Sidney Crosby is strongly defending his decision to not play for Canada in the upcoming World Hockey Championship, saying he needs to go through the full summer of preparation he missed because of a concussion last year.

While Pittsburgh Penguins teammate Evgeni Malkin will play for Russia — "Really, I don't have a choice," Malkin said — Crosby declined Tuesday an invitation to play for Team Canada in Helsinki and Stockholm from May 4-20.

"Typically, I'd be there in a second, but this isn't a normal situation and this isn't me trying to hide away from the world championships," said Crosby. "I love playing for Team Canada."

Crosby was surprised to hear that some Canadians are upset with his decision. He last played for his homeland in the 2010 Vancouver Olympics, when he scored the overtime goal that carried Canada past the United States in the gold-medal game.

"Anyone who is questioning that right now obviously doesn't know me or aren't thinking right," Crosby said. "I mean, I don't have anything to say about that."

But because he has missed so much playing time to concussion-related issues over the last two seasons — 101 games, plus the 2011 playoffs — Crosby said it is very important for him to have a healthy, regular summer of preparation. He has not played a full NHL season since 2009-10.

"I feel pretty good. (But) the last year and a half has been tough," Crosby said. "It's been tough to stay healthy. I think the best thing to do is to give myself a full summer for to get ready for next year and have a full season."

Crosby, widely considered to be hockey's premier player at the time, was leading the NHL scoring race with 66 points in 41 games when he sustained a season-ending concussion in January 2011.

Because of ongoing concussion-related symptoms — spatial issues, headaches and sensitivity to bright light and loud noise -- Crosby could do little off-season training until late last summer. He was banned from contact for most of training camp, then missed the first 20 games of the season before returning with a spectacular two-goal, two-assist effort against the New York Islanders on Nov. 21.

But the 24-year-old Crosby played in only seven more games before the symptoms returned following a physical game against the Boston Bruins on Dec. 5. He was out another three-plus months, then came back to play in the Penguins' final 14 regular season games and their six-game Stanley Cup playoffs loss to the Flyers.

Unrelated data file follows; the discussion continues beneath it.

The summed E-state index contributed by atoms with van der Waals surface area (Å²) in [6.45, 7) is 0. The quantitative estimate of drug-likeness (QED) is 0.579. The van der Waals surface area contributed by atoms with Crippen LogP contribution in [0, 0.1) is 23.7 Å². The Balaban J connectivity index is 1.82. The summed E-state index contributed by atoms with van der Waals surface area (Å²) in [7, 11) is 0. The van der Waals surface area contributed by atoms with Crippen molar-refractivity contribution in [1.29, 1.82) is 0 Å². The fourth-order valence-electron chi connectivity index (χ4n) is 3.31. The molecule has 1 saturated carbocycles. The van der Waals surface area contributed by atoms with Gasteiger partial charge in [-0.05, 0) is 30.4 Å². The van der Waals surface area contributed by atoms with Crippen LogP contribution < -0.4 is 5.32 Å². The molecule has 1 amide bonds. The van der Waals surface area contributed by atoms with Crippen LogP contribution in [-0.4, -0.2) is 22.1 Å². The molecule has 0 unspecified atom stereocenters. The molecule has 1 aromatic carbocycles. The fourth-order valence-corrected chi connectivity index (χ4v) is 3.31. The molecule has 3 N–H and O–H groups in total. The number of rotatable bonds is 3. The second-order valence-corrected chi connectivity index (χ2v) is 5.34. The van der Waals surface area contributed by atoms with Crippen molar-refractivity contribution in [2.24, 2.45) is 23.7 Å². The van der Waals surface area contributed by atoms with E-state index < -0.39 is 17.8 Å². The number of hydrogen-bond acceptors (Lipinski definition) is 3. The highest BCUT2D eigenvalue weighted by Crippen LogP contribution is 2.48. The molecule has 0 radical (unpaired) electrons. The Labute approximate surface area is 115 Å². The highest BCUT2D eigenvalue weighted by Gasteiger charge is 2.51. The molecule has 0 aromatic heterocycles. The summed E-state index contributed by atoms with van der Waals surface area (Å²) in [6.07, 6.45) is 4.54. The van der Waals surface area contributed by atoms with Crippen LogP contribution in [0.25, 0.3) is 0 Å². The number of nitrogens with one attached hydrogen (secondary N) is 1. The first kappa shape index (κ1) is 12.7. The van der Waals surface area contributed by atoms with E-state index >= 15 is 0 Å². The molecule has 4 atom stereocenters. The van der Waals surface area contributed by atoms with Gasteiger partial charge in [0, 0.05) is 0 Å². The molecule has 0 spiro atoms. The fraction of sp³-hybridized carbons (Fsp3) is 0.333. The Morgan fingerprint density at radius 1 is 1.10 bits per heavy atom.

While he absorbed several hard hits late in the Flyers series — including an inadvertent one from Malkin — Crosby said he currently has no concussion-like symptoms.

As Crosby and his teammates packed up their gear Tuesday, they attempted to explain how a powerful team that accumulated 51 wins and 108 points during the season — the second-most in franchise history — collapsed against the Flyers.

Not only did the Penguins lose the first two games after building multi-goal leads — they lost 4-3 in overtime in Game 1 after being ahead 3-0 — their defensive system collapsed while allowing 30 goals in six games. The Flyers also converted on 52 per cent of their power play opportunities.

"To a man, we did not do the job. We underperformed. We have to figure out the reason why and that starts with me," general manager Ray Shero said.

Coach Dan Bylsma, who looked as equally perplexed as Shero did, said, "We were not at our best and I'll take full responsibility."

Crosby said there is plenty of blame to share for the Penguins' second successive first-round loss. Part of the problem was their big-ticket talent, including Crosby and Malkin, were outplayed by the Flyers' top players, including series star Claude Giroux.

"Just because you won before doesn't mean you can show up for the first round of the playoffs and walk through it," Crosby said. "You have to learn some lessons like that sometimes, we got a tough one and I think we'll be better for it. "